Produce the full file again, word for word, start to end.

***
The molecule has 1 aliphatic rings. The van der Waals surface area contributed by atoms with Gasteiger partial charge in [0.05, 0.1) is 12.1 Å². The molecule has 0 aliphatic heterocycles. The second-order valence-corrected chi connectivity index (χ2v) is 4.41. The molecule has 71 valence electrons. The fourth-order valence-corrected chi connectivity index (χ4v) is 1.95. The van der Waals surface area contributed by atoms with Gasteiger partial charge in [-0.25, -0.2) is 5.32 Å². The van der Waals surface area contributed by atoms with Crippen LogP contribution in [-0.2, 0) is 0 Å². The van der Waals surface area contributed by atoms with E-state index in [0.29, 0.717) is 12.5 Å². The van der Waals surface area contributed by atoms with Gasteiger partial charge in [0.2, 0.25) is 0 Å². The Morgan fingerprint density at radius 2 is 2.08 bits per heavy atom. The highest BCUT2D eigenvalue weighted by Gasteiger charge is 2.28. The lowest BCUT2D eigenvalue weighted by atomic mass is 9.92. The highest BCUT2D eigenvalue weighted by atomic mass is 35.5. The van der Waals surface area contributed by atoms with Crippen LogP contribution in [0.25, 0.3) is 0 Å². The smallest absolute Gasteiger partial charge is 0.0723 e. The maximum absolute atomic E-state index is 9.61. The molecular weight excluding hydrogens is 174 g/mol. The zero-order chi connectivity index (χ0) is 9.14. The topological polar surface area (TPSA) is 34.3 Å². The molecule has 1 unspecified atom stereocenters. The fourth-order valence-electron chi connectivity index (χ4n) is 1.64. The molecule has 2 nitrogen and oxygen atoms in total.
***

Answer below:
The molecule has 1 aliphatic rings. The van der Waals surface area contributed by atoms with Gasteiger partial charge in [0.05, 0.1) is 12.1 Å². The molecule has 0 aliphatic heterocycles. The second-order valence-corrected chi connectivity index (χ2v) is 4.41. The molecule has 71 valence electrons. The fourth-order valence-corrected chi connectivity index (χ4v) is 1.95. The van der Waals surface area contributed by atoms with Gasteiger partial charge in [-0.25, -0.2) is 5.32 Å². The van der Waals surface area contributed by atoms with Crippen LogP contribution in [-0.2, 0) is 0 Å². The van der Waals surface area contributed by atoms with E-state index in [0.29, 0.717) is 12.5 Å². The van der Waals surface area contributed by atoms with Gasteiger partial charge in [0.2, 0.25) is 0 Å². The Morgan fingerprint density at radius 2 is 2.08 bits per heavy atom. The highest BCUT2D eigenvalue weighted by Gasteiger charge is 2.28. The lowest BCUT2D eigenvalue weighted by atomic mass is 9.92. The highest BCUT2D eigenvalue weighted by atomic mass is 35.5. The van der Waals surface area contributed by atoms with Crippen LogP contribution in [0.25, 0.3) is 0 Å². The smallest absolute Gasteiger partial charge is 0.0723 e. The maximum absolute atomic E-state index is 9.61. The molecular weight excluding hydrogens is 174 g/mol. The zero-order chi connectivity index (χ0) is 9.14. The topological polar surface area (TPSA) is 34.3 Å². The molecule has 1 unspecified atom stereocenters. The fourth-order valence-electron chi connectivity index (χ4n) is 1.64. The molecule has 2 nitrogen and oxygen atoms in total.